Job done – Warren Gatland focuses on bigger picture as Wales fail to impress

Wales boss Warren Gatland declared it a case of “job done” by beating Portugal 28-8 at Stade de Nice and taking another step toward the Rugby World Cup quarter-finals.

It was not pretty at times, and Wales only claimed the bonus-point try they coveted when number eight Taulupe Faletau scored in the dying seconds, but Gatland’s team now have 10 points from 10 in Pool C.

“If someone said you would have 10 points from the first two games, we would have been pretty happy with that,” Wales head coach Gatland said.

“Look, there were aspects of today where we probably tried to play a little too much rugby early on and didn’t play a bit more territory and be a bit more direct.

“But some of those players haven’t had a lot of rugby. I just said to them in the changing room, ‘job done’. We’ve got the five points.

“They had thrown everything at us in those first 20 minutes. They probably didn’t have the same opportunities in the second half in terms of putting us under that sort of pressure.

“When we ran hard and won those collision, that is when we looked dangerous. Probably at times we were a little bit lateral.

“It’s good we have given everyone in the squad an opportunity and some rugby. We have a little bit more time in terms of preparation before Australia and we can start looking forward to that game.”

Jac Morgan
Jac Morgan scored one of Wales’ four tries (Mike Egerton/PA).

Gatland confirmed flanker Tommy Reffell was suffering from a tight calf muscle that saw him pulled out of the starting line-up just minutes before kick-off, with Jac Morgan called up.

“Tommy said his calf was a bit tight,” Gatland added.

“I think he was still quite keen to take the field, but if he pulled that calf, that would have been his World Cup over.

“To put Jac in as a straight replacement with very limited preparation, I thought he was good.”

Gatland’s much-changed side struggled throughout for control and fluency in the contest, the highlight of which was Portugal’s attacking flair.

Wing Louis Rees-Zammit, captain Dewi Lake, Morgan and Faletau scored tries, while Leigh Halfpenny kicked three conversions and Sam Costelow landed one, yet a vast improvement will be required against Australia in Lyon next weekend.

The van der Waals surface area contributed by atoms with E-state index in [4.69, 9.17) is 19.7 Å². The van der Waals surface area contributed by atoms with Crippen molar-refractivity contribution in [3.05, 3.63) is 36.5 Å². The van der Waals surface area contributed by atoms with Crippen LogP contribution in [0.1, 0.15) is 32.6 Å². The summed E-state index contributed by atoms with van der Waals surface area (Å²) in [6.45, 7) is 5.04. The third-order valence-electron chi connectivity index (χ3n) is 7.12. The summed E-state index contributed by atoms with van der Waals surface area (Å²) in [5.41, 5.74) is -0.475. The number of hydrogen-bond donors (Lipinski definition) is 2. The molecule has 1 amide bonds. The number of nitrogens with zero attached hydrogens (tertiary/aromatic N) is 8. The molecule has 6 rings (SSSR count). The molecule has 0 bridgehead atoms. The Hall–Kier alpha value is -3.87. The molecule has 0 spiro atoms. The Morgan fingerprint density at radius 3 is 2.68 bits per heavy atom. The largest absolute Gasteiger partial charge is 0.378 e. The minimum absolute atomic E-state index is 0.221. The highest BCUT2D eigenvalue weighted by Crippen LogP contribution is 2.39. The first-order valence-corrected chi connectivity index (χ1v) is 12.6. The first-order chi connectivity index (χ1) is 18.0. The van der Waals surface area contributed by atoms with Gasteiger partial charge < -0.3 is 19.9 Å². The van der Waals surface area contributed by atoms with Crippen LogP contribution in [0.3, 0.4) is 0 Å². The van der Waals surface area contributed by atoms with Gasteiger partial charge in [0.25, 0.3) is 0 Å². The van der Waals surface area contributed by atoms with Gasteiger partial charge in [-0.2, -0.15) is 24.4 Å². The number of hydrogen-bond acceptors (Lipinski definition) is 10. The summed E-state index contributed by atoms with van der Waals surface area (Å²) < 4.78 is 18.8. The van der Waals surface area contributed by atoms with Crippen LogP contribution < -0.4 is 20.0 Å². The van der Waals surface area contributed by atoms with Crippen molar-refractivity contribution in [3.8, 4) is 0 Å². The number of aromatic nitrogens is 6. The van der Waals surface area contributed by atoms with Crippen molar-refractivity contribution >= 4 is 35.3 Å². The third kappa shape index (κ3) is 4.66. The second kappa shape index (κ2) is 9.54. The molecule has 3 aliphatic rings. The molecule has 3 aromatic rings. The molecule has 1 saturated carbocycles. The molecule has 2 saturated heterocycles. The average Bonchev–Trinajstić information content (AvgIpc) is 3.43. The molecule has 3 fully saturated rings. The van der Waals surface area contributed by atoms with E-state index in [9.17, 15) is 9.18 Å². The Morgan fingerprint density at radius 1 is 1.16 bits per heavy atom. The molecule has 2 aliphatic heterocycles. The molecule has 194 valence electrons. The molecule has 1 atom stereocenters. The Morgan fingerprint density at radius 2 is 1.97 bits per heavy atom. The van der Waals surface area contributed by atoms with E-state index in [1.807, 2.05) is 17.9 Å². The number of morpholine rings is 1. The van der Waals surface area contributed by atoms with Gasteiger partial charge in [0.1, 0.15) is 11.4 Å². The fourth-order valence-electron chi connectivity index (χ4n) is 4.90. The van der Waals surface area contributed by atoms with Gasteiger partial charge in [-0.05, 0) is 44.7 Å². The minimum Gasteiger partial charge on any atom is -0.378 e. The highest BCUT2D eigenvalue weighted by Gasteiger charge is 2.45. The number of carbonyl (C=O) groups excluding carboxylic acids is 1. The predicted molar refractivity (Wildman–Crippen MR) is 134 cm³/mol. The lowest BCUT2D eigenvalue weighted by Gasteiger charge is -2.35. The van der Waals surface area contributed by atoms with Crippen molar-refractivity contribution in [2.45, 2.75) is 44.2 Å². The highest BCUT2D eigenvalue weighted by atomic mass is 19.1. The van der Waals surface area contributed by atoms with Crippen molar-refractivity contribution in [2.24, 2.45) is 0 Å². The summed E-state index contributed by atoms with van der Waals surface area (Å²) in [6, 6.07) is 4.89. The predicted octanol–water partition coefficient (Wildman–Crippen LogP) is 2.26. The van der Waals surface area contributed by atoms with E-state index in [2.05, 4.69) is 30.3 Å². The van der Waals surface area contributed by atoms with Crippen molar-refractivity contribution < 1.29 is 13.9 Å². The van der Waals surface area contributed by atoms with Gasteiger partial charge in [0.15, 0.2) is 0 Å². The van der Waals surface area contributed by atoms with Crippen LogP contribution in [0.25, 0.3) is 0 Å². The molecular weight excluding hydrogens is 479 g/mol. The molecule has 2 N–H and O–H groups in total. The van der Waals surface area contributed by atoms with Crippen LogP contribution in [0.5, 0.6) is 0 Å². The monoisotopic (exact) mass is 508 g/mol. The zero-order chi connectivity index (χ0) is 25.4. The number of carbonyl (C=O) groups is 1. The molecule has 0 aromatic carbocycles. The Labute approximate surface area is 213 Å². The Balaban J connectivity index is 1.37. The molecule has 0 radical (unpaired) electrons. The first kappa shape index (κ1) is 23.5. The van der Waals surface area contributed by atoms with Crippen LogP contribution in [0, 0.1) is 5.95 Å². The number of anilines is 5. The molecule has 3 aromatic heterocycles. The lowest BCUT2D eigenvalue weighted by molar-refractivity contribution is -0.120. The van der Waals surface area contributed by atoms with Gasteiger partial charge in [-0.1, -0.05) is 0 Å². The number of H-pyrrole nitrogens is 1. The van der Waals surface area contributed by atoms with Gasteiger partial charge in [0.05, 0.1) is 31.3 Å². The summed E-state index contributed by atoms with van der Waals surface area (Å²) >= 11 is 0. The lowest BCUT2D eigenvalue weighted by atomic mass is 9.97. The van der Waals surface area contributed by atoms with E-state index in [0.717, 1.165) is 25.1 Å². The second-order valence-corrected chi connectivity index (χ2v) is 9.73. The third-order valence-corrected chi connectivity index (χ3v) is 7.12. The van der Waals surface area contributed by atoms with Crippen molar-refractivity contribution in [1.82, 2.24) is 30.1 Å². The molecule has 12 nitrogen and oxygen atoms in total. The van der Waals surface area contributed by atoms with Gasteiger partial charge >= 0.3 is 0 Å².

Dewi Lake goes over for Wales' second try
Dewi Lake goes over for Wales’ second try (Mike Egerton/PA).

Portugal gave as good as they got for large parts of the game and they undoubtedly deserved more than flanker Nicolas Martins’ try and a Samuel Marques penalty.

Their exciting back division stretched Wales’ defence in all directions, although wing Vincent Pinto blotted the copybook when he was red-carded late in the game following a bunker review after his boot caught Josh Adams in the face.

Asked if he was surprised by Portugal’s physicality, Lake said: “No, I don’t think we were surprised as we had done our homework on the team that we were facing.

“We understood what they were going to bring to the table from a physicality standpoint. Gats spoke in the week about them being a mini-Fiji in terms of an off-load game.

“They’ve got players who want to snipe and want to run. In terms of physicality, we won that battle over 80 minutes.”

Portugal’ captain Tomas Appleton is tackled by Wales’ Tomos Williams
Portugal captain Tomas Appleton is tackled by Wales’ Tomos Williams (David Davies/PA).

Portugal lost 102-11 when they last played Wales in 1994, although captain Tomas Appleton struggled to mask his disappointment at the latest outcome.

“We really wanted to win this game. We really worked hard for that,” Appleton said.

“We lost many areas of the game, we didn’t have a solid scrum, we made mistakes in the backs and when we are playing at this level we get penalised and we suffer with those mistakes.

“We couldn’t quite show the rugby that we have, the good level of fast rugby we can play, and at the end of the day we are frustrated.

“We are not here to just be a presence, we are here to compete and win. When you are playing at this level you have to be cool-headed, and I think a lot of times we made bad decisions.”